Once you are satisfied with the edge between the subject and the new background, you can switch the view to Black and White so that you can see the outline better. If you’re satisfied, you can save your changes by selecting Layer Mask in the Output To box and clicking OK.

Step 5: Apply the Layer Mask

Now that you have a new mask, you can set it to 50% black and paint to erase the parts of your subject that you do not want to see. This step will help any fuzzy and blurred areas look natural.

Step 6: Highlight and Isolate a Subject

Under Layer, select the layer mask by pressing and holding Ctrl and then clicking the layer. Duplicate it by pressing Ctrl+j. Then, hide the other layers so you can see your subject.

Highlight and isolate subject

Step 7: Create a Solid Fill

In the Layers Panel, click on Adjustment Layer. Again, you need to select Solid Color and the background color in Photoshop you would like to change to the background. 

You can add depth by adding a gradient while you change background. This step requires making a new layer below the isolated subject by clicking on the Create New Layer button in the Layers Panel. Use the G icon (Gradient tool), which you use to create the desired color gradient when you change background color in Photoshop

Step 8: Examine the Edges Carefully

With the new background color in Photoshop complete, make sure you can zoom in and look for possible halo effects. These occur where the background color in Photoshop is very different from the original background. You can paint over the halo using the same black or white paintbrush you used in the Clean the Edges step.

Look for halos

Method Two: How to Change Background Color in Photoshop Using the Object Selection Tool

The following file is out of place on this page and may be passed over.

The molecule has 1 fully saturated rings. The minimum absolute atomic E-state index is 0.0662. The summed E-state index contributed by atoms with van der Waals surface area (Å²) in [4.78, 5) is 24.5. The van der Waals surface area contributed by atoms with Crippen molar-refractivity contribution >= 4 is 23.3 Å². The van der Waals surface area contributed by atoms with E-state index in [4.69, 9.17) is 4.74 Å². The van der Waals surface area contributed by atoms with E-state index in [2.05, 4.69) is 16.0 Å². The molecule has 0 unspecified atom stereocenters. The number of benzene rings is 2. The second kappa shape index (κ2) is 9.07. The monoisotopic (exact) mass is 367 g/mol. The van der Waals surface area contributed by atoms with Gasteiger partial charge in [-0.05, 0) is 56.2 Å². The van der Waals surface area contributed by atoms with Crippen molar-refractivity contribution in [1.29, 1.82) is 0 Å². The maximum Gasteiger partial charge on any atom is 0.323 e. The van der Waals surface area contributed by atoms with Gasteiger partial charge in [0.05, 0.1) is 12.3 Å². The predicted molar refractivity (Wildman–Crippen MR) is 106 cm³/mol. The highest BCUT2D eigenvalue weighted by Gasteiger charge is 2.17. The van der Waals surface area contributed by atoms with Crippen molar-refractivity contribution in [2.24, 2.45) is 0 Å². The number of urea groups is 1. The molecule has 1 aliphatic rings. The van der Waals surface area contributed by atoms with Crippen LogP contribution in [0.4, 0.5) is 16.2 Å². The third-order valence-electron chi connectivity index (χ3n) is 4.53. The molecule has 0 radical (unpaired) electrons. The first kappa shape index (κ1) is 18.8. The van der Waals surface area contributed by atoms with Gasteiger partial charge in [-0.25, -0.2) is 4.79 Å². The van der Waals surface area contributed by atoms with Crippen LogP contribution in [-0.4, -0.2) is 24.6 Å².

Another tool you can use while learning how to change background color in Photoshop is the Object Selection Tool. The object selection tool makes it easy to select a whole object or just part of it in an image.  

This method has fewer steps, but it could actually be more labor-intensive because you color the background manually. For some novice Photoshop users, this method may make more sense intuitively. However, It is not ideal for complex images or pictures that have difficult-to-define subjects. 

Step 1: Highlight the Subject

All you have to do is draw a lasso or rectangular container around the object, and the Object Selection Tool will isolate it. 

This tool is in the same menu as the Quick Selection Tool. The Quick Selection Tool works best on images with plenty of contrast between the subject and the background. 

Step 2: Invert to Select the Background

Next, you invert the selection so that the background is selected, instead of the subject. You need to make this step so that you can delete the current background and replace it with your chosen color. 

To invert the selection, click on the Select menu and click on Inverse. Alternatively, you can press Shift+Ctrl+I. 

Invert Background

Step 3: Hit the Delete Key

Once you select the background, you can press the Delete or Control+X key to remove it from your image.

Delete the Background

Step 4: Use the Color Picker Tool

In the toolbar on the left, click on the Foreground color picker tool. 

Color Picker Tool

Step 5: Choose Color

Select the background color in Photoshop you want from the list of options. If you are unsure of a color to choose, you can select white. 

Step 6: Decide on Brush

Select a large brush. Size can be important here because you need to fill in the entire background, and a smaller brush will take longer. 

Step 7: Brush the Image

Start brushing over the image to color the background in the selected color. Once finished, you can deselect the background by clicking on ‘Deselect’ from the Select menu. Hopefully, your image will have a background that matches the color that you want. 

Brush on Color

This method works for simpler images, and for users who have the patience to color the background manually. Ideally, you can learn both methods and then choose the one that works best for the specific situation.